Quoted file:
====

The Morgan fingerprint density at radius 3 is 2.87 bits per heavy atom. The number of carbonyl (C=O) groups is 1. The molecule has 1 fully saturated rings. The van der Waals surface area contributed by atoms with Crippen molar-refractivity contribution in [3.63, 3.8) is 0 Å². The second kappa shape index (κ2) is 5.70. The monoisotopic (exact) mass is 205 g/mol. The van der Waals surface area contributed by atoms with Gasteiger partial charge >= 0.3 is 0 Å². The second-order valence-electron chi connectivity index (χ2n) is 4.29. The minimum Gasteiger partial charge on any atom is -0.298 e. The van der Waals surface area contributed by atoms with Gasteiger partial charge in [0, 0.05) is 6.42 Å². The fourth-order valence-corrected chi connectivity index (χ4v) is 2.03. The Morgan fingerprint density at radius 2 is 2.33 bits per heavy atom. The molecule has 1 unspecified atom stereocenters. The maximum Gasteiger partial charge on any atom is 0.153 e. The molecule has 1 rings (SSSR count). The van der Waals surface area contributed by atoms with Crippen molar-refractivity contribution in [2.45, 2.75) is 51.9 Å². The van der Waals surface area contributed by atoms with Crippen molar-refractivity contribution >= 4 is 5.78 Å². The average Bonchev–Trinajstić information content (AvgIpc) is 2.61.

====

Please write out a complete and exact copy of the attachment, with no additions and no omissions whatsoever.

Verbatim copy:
The Morgan fingerprint density at radius 3 is 2.87 bits per heavy atom. The number of carbonyl (C=O) groups is 1. The molecule has 1 fully saturated rings. The van der Waals surface area contributed by atoms with Crippen molar-refractivity contribution in [3.63, 3.8) is 0 Å². The second kappa shape index (κ2) is 5.70. The monoisotopic (exact) mass is 205 g/mol. The van der Waals surface area contributed by atoms with Gasteiger partial charge >= 0.3 is 0 Å². The second-order valence-electron chi connectivity index (χ2n) is 4.29. The minimum Gasteiger partial charge on any atom is -0.298 e. The van der Waals surface area contributed by atoms with Gasteiger partial charge in [0, 0.05) is 6.42 Å². The fourth-order valence-corrected chi connectivity index (χ4v) is 2.03. The Morgan fingerprint density at radius 2 is 2.33 bits per heavy atom. The molecule has 1 unspecified atom stereocenters. The maximum Gasteiger partial charge on any atom is 0.153 e. The molecule has 1 rings (SSSR count). The van der Waals surface area contributed by atoms with Crippen molar-refractivity contribution in [2.45, 2.75) is 51.9 Å². The van der Waals surface area contributed by atoms with Crippen molar-refractivity contribution >= 4 is 5.78 Å². The average Bonchev–Trinajstić information content (AvgIpc) is 2.61.